Exploring Automotive Electrical Faults

How To Troubleshoot A Brake Pedal

If you have noticed that your brake pedal is sinking or causing other worrisome problems, it should not be ignored. In general, the longer you go without having your brakes looked at, the worse the damage can be. Here are some troubleshooting tips for your brake pedal so you can determine what the problem might be.

The Pedal Sinks to the Floor

There is no reason you need to press your brake pedal all the way to the ground just to slow down or stop your vehicle. This can actually be a sign of a few problems. The first issue is the easiest to check, which is that you have low brake fluid. Look near the back of the engine on the driver's side of the vehicle under the hood, and you will find the master cylinder. This is what holds the brake fluid reservoir. If the brake fluid looks low, re-fill it.

If there is enough fluid, but you have reason to believe it has become contaminated, flush it out and replace it with fresh fluid. Your pedal may also be sinking to the floor if you have worn brake pads, or a bad brake power boost unit. If you hear noises when applying the brakes, that is good enough reason to have them looked at.

The Brake Pedal Feels Firm

If you have been driving your vehicle around for a while, you know what it feels like when you apply moderate pressure, and your vehicle starts to slow down. At some point, you might notice that it feels firmer and requires a lot more strength to apply it. This may be a sign of vacuum problems, which has to do with the brake booster. There is a vacuum in the brake booster that helps you use the brakes and get them to stop the vehicle. If the vacuum has a leak, it won't work properly, and you need to apply more pressure to the pedal to get it to work.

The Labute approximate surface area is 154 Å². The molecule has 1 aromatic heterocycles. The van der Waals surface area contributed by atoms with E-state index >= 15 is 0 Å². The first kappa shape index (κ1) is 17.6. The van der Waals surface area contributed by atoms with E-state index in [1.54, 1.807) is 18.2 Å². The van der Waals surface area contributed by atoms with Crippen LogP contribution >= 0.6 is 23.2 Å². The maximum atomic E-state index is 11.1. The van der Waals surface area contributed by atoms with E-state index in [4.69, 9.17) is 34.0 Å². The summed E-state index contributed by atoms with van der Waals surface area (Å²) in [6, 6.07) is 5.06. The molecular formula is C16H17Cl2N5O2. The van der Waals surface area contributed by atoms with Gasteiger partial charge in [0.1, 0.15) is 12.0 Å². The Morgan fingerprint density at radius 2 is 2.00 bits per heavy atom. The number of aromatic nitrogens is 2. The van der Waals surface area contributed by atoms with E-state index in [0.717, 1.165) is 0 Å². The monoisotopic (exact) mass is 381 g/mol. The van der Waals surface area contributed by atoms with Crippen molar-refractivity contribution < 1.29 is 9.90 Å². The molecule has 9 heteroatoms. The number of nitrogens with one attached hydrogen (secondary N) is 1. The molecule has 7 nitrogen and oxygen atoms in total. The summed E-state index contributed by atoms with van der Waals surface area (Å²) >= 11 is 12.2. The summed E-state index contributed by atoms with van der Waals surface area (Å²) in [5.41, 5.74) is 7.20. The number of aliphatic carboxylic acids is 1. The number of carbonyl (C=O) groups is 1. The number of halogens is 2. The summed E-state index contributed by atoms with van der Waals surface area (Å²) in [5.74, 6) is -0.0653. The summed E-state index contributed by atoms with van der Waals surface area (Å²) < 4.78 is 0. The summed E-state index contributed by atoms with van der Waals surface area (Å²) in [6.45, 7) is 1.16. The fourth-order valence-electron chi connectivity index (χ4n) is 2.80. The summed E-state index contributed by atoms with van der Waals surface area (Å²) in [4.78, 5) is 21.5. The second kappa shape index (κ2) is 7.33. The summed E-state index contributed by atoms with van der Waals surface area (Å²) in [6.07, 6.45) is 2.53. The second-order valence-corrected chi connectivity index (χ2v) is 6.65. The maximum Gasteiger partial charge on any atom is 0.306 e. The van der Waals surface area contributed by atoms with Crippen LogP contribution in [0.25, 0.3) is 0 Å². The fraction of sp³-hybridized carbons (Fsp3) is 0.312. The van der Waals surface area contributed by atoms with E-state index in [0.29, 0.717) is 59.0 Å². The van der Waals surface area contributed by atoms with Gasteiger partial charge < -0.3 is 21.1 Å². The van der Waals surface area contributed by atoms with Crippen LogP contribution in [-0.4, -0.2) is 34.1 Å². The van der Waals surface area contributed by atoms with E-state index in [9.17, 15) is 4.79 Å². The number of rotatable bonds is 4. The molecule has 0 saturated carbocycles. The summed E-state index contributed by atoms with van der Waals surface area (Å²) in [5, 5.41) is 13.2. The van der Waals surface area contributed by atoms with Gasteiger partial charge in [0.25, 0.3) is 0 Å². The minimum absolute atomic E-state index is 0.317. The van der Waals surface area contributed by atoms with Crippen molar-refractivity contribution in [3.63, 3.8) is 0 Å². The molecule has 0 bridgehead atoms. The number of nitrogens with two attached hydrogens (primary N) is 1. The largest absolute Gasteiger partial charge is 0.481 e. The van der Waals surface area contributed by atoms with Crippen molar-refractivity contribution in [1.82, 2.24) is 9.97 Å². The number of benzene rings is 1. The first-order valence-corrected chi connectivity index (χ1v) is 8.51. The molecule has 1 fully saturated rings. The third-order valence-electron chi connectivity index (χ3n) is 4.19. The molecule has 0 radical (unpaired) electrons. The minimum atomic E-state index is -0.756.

Another possibility is that you have an obstruction in the brake line. There might be a pinched brake line or something in the brake line, such as a piece of rust that has become lodged. Inspect the brake lines to see if you notice any obvious problems.

The Brakes Feel Weak

You might still be able to use your brakes as intended, but when you do so, they feel worn. Typically, you will get less braking power when applying them, or they will take a little longer to stop. On the other hand, they might feel a little squishy. This is another problem associated with having low brake fluid, showing how important it is to check the reservoir. It could also be from worn brake pads, which will give you a loud screaming sound when they are applied to let you know they need to be replaced.

For more information, contact Alignment Center or a similar company.